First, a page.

Exploring the Stars, Mother Teresa Secondary School, April 17th, 2012

Graduate student Emily McCullough made the digital slide presentation, Exploring the Universe with Telescopes, before 53 visitors (48 children and 5 adults) from Mother Teresa Secondary School at the Cronyn Observatory for Exploring the Stars, Tuesday, April 17th, 7:00 p.m. The group was mostly grade-9 students plus a select few from the grade 12 Space and Earth Science course. There were also several younger children.

Emily followed her slide presentation with the activity, Telescope Kits, and had the students organized in groups of 3 to assemble the cardboard telescopes. They viewed through them in the lecture room and later upstairs on the roof patio.

Upstairs in the dome RASC London Centre member Bob Duff directed the big 25.4cm refractor, with the 28mm Meade Super Wide Angle eyepiece (157X), so that it was tracking with its clock drive on the planet Venus, visible as a bright crescent through hazy clouds moving in from the west. Emily invited everybody to observe Venus through the big telescope. She later redirected the 25.4cm refractor towards Mars for some pleasing views.

Bob also set up the London Centre’s 25.4cm Dobsonian on the roof patio and showed people Venus, using the 6mm Orthoscopic eyepiece (190.5X). He later showed them Mars as clouds cleared overhead towards the southeast.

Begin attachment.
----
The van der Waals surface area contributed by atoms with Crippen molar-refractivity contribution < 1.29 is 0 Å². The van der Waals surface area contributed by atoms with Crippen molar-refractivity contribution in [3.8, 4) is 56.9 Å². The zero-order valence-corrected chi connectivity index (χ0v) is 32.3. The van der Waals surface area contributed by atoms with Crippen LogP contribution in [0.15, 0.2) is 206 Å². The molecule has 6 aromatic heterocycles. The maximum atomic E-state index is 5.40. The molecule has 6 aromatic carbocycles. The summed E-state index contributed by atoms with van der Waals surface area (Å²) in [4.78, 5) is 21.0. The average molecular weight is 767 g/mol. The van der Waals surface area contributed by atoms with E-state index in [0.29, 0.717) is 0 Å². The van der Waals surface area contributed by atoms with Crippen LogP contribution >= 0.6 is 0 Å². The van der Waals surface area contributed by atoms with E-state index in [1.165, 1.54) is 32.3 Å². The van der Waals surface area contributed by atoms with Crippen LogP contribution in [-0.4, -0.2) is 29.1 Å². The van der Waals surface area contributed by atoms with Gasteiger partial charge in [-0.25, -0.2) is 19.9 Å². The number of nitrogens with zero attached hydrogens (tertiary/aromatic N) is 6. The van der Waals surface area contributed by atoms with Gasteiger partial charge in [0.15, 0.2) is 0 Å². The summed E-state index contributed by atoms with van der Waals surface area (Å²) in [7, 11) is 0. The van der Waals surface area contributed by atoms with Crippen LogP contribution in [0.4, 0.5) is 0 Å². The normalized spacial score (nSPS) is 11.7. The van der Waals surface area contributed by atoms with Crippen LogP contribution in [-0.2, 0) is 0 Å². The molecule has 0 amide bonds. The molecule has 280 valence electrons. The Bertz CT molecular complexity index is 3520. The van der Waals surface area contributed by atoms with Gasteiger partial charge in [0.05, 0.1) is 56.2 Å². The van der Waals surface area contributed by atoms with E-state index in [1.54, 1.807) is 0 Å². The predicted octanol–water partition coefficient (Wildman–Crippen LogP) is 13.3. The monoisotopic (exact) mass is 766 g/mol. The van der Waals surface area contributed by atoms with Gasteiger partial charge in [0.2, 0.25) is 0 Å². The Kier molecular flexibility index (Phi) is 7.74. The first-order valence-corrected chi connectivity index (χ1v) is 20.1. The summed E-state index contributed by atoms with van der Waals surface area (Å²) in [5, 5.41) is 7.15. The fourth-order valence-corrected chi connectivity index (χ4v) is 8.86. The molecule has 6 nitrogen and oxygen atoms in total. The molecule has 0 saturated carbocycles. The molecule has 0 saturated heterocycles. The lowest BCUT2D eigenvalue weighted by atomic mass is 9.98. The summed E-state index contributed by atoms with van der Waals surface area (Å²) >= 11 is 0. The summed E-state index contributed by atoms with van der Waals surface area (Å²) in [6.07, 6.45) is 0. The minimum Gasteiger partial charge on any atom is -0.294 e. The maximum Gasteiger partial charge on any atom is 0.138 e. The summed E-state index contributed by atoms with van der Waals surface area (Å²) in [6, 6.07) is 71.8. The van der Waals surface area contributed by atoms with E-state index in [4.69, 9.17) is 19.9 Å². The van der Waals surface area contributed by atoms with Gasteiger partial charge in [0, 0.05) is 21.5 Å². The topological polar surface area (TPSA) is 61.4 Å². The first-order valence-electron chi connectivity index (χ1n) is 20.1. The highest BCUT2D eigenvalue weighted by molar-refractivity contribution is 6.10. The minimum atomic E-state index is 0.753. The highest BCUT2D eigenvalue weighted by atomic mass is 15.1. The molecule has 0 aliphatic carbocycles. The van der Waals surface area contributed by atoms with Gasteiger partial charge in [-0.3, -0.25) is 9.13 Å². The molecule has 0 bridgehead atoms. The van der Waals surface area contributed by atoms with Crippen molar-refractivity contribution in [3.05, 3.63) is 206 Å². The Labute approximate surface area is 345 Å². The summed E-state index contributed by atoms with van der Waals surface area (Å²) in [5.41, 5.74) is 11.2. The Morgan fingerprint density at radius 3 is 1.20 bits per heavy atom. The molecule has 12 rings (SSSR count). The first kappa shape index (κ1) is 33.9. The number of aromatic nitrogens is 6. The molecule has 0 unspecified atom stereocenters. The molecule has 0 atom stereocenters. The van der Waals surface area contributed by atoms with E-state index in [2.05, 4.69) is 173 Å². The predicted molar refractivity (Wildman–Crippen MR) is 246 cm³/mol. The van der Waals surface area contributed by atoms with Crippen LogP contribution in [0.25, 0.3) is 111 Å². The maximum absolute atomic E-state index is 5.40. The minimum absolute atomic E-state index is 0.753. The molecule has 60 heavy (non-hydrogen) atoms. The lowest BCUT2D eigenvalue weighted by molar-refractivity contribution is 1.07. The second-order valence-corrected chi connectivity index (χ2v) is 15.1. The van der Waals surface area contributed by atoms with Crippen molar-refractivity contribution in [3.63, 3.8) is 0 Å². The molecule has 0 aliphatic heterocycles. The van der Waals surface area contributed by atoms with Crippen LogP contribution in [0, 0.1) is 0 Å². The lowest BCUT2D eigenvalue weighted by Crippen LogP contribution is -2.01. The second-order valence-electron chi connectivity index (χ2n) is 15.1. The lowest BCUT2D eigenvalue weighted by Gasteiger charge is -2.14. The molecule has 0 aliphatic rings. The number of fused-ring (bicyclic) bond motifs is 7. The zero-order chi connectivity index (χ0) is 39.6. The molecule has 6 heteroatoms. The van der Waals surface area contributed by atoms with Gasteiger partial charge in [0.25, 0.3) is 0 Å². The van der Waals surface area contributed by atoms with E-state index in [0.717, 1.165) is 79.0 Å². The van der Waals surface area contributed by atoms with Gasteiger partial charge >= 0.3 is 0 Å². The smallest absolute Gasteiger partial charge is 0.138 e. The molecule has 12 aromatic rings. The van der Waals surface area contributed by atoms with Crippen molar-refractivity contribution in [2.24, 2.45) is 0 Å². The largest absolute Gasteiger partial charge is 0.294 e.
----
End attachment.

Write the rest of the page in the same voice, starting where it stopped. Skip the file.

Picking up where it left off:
Bob gave a RASC London Centre brochure to one of the 3 teachers leading the group and invited her to contact the London Centre regarding a star night. There was also one grade-12 girl who had a 6-inch (15cm) Celestron Schmidt-Cassegrain and asked what she could observe in the sky and whether she could see all the Messier objects with her telescope. Bob listed a number of summer sky objects including M57, M13, the Double-Double Epsilon Lyrae, Albireo and M31, M32 and M110. He advised her that all the Messier objects could be seen in her telescope under a dark sky and gave her a RASC London Centre brochure and invited her to attend a meeting.

Everybody was gone by 9:35 p.m. after a really great evening of slides, telescope making and observing, despite some hazy clouds.